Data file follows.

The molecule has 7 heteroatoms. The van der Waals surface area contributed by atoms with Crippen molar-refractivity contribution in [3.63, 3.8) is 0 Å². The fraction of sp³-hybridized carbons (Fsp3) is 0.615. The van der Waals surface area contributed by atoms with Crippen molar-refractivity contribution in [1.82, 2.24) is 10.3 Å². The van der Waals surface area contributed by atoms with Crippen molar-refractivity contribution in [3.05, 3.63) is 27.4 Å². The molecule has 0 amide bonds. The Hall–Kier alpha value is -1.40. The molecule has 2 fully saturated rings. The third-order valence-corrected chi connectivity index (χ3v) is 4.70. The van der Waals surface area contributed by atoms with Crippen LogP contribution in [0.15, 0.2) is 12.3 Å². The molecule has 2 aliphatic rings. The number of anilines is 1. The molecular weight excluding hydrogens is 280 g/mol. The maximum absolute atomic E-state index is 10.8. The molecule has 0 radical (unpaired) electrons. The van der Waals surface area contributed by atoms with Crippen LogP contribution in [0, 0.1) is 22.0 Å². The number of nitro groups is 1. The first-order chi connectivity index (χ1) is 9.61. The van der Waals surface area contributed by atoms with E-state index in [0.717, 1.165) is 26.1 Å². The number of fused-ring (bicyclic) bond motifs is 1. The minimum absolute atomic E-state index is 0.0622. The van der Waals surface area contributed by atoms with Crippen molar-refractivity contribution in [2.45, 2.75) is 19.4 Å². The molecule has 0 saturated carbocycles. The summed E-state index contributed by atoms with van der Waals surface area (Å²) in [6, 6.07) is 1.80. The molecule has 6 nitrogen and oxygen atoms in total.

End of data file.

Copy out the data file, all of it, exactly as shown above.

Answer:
The molecule has 7 heteroatoms. The van der Waals surface area contributed by atoms with Crippen molar-refractivity contribution in [3.63, 3.8) is 0 Å². The fraction of sp³-hybridized carbons (Fsp3) is 0.615. The van der Waals surface area contributed by atoms with Crippen molar-refractivity contribution in [1.82, 2.24) is 10.3 Å². The van der Waals surface area contributed by atoms with Crippen molar-refractivity contribution in [3.05, 3.63) is 27.4 Å². The molecule has 0 amide bonds. The Hall–Kier alpha value is -1.40. The molecule has 2 fully saturated rings. The third-order valence-corrected chi connectivity index (χ3v) is 4.70. The van der Waals surface area contributed by atoms with Crippen LogP contribution in [0.15, 0.2) is 12.3 Å². The molecule has 2 aliphatic rings. The number of anilines is 1. The molecular weight excluding hydrogens is 280 g/mol. The maximum absolute atomic E-state index is 10.8. The molecule has 0 radical (unpaired) electrons. The van der Waals surface area contributed by atoms with Crippen LogP contribution in [0, 0.1) is 22.0 Å². The number of nitro groups is 1. The first-order chi connectivity index (χ1) is 9.61. The van der Waals surface area contributed by atoms with E-state index in [0.717, 1.165) is 26.1 Å². The number of fused-ring (bicyclic) bond motifs is 1. The minimum absolute atomic E-state index is 0.0622. The van der Waals surface area contributed by atoms with Crippen molar-refractivity contribution in [2.45, 2.75) is 19.4 Å². The molecule has 0 saturated carbocycles. The summed E-state index contributed by atoms with van der Waals surface area (Å²) in [6, 6.07) is 1.80. The molecule has 6 nitrogen and oxygen atoms in total.